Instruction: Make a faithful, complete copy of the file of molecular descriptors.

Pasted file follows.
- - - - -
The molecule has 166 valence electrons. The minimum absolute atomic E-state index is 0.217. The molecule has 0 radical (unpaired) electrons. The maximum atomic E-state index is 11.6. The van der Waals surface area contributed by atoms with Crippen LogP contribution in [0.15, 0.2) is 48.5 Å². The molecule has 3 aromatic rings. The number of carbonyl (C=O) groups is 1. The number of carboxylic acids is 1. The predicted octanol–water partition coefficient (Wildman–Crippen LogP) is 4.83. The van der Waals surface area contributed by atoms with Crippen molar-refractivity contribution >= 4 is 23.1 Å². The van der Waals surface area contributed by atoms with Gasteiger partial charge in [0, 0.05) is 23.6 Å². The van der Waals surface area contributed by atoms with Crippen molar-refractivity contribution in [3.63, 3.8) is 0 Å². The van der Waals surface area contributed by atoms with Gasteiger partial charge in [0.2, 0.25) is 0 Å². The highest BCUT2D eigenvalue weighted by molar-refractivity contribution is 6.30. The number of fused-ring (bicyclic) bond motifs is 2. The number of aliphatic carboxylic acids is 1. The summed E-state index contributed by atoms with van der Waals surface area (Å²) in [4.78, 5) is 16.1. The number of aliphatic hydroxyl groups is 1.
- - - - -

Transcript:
The molecule has 166 valence electrons. The minimum absolute atomic E-state index is 0.217. The molecule has 0 radical (unpaired) electrons. The maximum atomic E-state index is 11.6. The van der Waals surface area contributed by atoms with Crippen LogP contribution in [0.15, 0.2) is 48.5 Å². The molecule has 3 aromatic rings. The number of carbonyl (C=O) groups is 1. The number of carboxylic acids is 1. The predicted octanol–water partition coefficient (Wildman–Crippen LogP) is 4.83. The van der Waals surface area contributed by atoms with Crippen molar-refractivity contribution >= 4 is 23.1 Å². The van der Waals surface area contributed by atoms with Gasteiger partial charge in [0, 0.05) is 23.6 Å². The van der Waals surface area contributed by atoms with Crippen molar-refractivity contribution in [3.63, 3.8) is 0 Å². The van der Waals surface area contributed by atoms with Gasteiger partial charge in [0.2, 0.25) is 0 Å². The highest BCUT2D eigenvalue weighted by molar-refractivity contribution is 6.30. The number of fused-ring (bicyclic) bond motifs is 2. The number of aliphatic carboxylic acids is 1. The summed E-state index contributed by atoms with van der Waals surface area (Å²) in [4.78, 5) is 16.1. The number of aliphatic hydroxyl groups is 1.